Overanalysis

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Having just talked about how enjoying yourself in training is so, so important, and how easy it is to get caught up in the details, I'll give you an example from my past, and go on to talk about taking advice from high-level athletes. 

There was a period a few years ago where I felt untouchable in training. I was making gains in strength at a precipitous rate and not getting substantially heavier either. It seemed every few weeks I was jumping up 10lbs on the squat, bench, and deadlift. Not only that, but the movements just felt good. You know those days where you just feel "on" in the gym, how everything feels right? It was months of that. Needless to say, I've looked back on that period from time to time, and tried to figure out how to get back to whatever made that period so advantageous. 

The amount of speculations one can make about why they are or aren't progressing is a very, very long list. Just to give an illustration, here are some thoughts I've had about this period and why I was progressing.

  1. I was simultaneously coaching and playing volleyball, and maybe something about the explosiveness and repetitive nature of jumping transferred into powerlifting
  2. Was it an assistance movement? Thoracic hyperextensions? Glute bridges? Banded speed work? Pullthroughs? Heavy leg presses?
  3. Could have been purely a product of being a young athlete, and taking advantage of higher natural testosterone levels.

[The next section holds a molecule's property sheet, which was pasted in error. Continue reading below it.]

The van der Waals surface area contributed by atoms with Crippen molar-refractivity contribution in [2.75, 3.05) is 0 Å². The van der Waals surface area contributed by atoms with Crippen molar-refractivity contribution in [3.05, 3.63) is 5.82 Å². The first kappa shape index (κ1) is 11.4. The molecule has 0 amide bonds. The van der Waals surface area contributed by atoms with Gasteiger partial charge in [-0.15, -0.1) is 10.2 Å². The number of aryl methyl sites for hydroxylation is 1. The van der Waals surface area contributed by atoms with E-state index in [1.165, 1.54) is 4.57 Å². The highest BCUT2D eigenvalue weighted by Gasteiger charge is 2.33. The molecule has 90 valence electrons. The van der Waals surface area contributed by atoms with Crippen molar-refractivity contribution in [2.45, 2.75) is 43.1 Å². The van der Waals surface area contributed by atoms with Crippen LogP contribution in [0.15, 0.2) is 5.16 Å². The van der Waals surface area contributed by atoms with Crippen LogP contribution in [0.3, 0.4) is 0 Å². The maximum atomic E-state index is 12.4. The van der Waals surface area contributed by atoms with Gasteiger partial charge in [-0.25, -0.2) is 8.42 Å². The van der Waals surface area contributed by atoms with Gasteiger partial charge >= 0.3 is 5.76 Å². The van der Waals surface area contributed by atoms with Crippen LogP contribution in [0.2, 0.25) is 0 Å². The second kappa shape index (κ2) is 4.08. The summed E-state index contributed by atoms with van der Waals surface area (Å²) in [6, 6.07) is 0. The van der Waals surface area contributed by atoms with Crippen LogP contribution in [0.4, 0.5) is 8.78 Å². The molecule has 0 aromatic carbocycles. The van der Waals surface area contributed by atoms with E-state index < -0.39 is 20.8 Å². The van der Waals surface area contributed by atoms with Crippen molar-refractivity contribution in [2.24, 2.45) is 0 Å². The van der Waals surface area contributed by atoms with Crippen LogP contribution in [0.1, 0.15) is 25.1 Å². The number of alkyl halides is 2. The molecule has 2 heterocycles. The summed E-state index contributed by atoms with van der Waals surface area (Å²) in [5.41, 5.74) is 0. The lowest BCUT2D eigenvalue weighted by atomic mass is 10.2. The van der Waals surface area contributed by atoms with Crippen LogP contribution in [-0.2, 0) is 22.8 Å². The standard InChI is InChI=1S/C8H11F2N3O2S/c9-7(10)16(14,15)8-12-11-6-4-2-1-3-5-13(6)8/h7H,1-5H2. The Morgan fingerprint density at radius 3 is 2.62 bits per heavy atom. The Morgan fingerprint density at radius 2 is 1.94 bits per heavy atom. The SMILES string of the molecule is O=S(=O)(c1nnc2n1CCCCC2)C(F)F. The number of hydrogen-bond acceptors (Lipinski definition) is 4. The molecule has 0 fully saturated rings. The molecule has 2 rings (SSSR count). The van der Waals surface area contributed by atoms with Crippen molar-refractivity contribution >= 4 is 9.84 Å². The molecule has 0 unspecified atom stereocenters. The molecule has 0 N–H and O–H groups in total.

4. Was it a result of the previous training program (bouts of Sheiko), and accidentally peaking myself perfectly for a training phase?
  5. Was my technique in lifting different?
  6. Some supplement I took? Was my meal timing or food choices different? Warmup different? 
  7. Using knee wraps differently?
  8. Effect of being able to train with one's father for motivation?

This list is very, very long. I bring it up mainly to point out that we may make gains and have no idea why we are making them. We may think we know (and we obviously behave as if we know, and for good reason. Just programming haphazardly is not really an option), but in reality there are far too many variables to be certain, unless we're participating in a controlled experiment. I'm wary of giving advice to athletes about any "secrets" to training, because I know that picking apart what actually worked for me is a very hard thing to do. I caution other athletes and coaches in doing the same. What I've settled on lately is "this has worked for me in the past, or at least I think it has." 

Contrariwise, we may think we know why we aren't progressing as we want to. The picture is equally muddled. It could just be a collection of fatigue load build over the last few months, or sleep, or nutrition, or stress, or work, relationships, wrong training, wrong volume, wrong technique,...stop. What benefit is there to this, unless you focus on one thing to change, give things time, and stop worrying. 

Cliffs:

Successes and failures in training and competition are clouded in history and the ever-changing picture of who we are and what we do day-to-day, week-to-week, and month-to-month. Take suggestions from high-level athletes with a grain of salt. They, too, are products of a varied past with equally many variables. 

 

Bryce Lewis

Bryce Lewis1 Comment